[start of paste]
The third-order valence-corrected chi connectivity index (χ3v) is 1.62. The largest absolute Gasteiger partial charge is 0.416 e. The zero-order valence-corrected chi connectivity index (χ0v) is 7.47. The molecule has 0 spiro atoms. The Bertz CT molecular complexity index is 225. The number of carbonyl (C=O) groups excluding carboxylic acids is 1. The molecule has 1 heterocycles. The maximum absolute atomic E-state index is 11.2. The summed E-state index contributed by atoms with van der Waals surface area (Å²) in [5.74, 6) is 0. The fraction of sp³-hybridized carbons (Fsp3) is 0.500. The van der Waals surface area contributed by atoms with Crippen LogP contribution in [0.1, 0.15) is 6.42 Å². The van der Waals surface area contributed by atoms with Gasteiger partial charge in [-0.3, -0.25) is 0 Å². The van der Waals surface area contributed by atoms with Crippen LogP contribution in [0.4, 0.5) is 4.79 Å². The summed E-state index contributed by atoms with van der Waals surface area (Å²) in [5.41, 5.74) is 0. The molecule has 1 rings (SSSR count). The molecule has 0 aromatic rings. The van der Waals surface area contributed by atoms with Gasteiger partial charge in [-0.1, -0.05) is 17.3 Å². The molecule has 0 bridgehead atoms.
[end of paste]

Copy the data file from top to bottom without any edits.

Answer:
The third-order valence-corrected chi connectivity index (χ3v) is 1.62. The largest absolute Gasteiger partial charge is 0.416 e. The zero-order valence-corrected chi connectivity index (χ0v) is 7.47. The molecule has 0 spiro atoms. The Bertz CT molecular complexity index is 225. The number of carbonyl (C=O) groups excluding carboxylic acids is 1. The molecule has 1 heterocycles. The maximum absolute atomic E-state index is 11.2. The summed E-state index contributed by atoms with van der Waals surface area (Å²) in [5.74, 6) is 0. The fraction of sp³-hybridized carbons (Fsp3) is 0.500. The van der Waals surface area contributed by atoms with Crippen LogP contribution in [0.1, 0.15) is 6.42 Å². The van der Waals surface area contributed by atoms with Gasteiger partial charge in [-0.3, -0.25) is 0 Å². The van der Waals surface area contributed by atoms with Crippen LogP contribution in [0.4, 0.5) is 4.79 Å². The summed E-state index contributed by atoms with van der Waals surface area (Å²) in [5.41, 5.74) is 0. The molecule has 1 rings (SSSR count). The molecule has 0 aromatic rings. The van der Waals surface area contributed by atoms with Gasteiger partial charge in [-0.1, -0.05) is 17.3 Å². The molecule has 0 bridgehead atoms.